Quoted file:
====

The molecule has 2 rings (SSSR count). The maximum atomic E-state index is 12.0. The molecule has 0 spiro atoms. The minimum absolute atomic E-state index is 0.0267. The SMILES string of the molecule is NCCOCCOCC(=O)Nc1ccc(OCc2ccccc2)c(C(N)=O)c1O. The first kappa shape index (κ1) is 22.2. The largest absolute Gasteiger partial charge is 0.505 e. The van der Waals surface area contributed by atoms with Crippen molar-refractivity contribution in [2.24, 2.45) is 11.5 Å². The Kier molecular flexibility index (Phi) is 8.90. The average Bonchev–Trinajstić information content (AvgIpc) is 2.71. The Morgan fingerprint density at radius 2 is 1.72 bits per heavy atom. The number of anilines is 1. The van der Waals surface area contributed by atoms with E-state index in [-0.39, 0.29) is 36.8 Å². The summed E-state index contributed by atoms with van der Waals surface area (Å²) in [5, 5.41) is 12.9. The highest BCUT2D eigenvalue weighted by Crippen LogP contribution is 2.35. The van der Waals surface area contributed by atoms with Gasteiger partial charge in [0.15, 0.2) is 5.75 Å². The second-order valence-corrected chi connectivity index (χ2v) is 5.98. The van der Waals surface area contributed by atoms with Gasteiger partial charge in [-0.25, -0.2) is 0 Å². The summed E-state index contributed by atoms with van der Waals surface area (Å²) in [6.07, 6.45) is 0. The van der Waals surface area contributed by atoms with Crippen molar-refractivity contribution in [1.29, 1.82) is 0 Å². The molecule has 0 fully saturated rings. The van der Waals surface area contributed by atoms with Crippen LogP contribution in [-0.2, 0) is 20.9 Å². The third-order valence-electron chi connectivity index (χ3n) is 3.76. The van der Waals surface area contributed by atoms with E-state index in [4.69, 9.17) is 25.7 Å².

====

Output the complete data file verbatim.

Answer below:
The molecule has 2 rings (SSSR count). The maximum atomic E-state index is 12.0. The molecule has 0 spiro atoms. The minimum absolute atomic E-state index is 0.0267. The SMILES string of the molecule is NCCOCCOCC(=O)Nc1ccc(OCc2ccccc2)c(C(N)=O)c1O. The first kappa shape index (κ1) is 22.2. The largest absolute Gasteiger partial charge is 0.505 e. The van der Waals surface area contributed by atoms with Crippen molar-refractivity contribution in [2.24, 2.45) is 11.5 Å². The Kier molecular flexibility index (Phi) is 8.90. The average Bonchev–Trinajstić information content (AvgIpc) is 2.71. The Morgan fingerprint density at radius 2 is 1.72 bits per heavy atom. The number of anilines is 1. The van der Waals surface area contributed by atoms with E-state index in [-0.39, 0.29) is 36.8 Å². The summed E-state index contributed by atoms with van der Waals surface area (Å²) in [5, 5.41) is 12.9. The highest BCUT2D eigenvalue weighted by Crippen LogP contribution is 2.35. The van der Waals surface area contributed by atoms with Gasteiger partial charge in [0.15, 0.2) is 5.75 Å². The second-order valence-corrected chi connectivity index (χ2v) is 5.98. The van der Waals surface area contributed by atoms with Gasteiger partial charge in [-0.25, -0.2) is 0 Å². The summed E-state index contributed by atoms with van der Waals surface area (Å²) in [6.07, 6.45) is 0. The van der Waals surface area contributed by atoms with Crippen molar-refractivity contribution in [1.29, 1.82) is 0 Å². The molecule has 0 fully saturated rings. The van der Waals surface area contributed by atoms with Crippen LogP contribution in [-0.2, 0) is 20.9 Å². The third-order valence-electron chi connectivity index (χ3n) is 3.76. The van der Waals surface area contributed by atoms with E-state index in [4.69, 9.17) is 25.7 Å².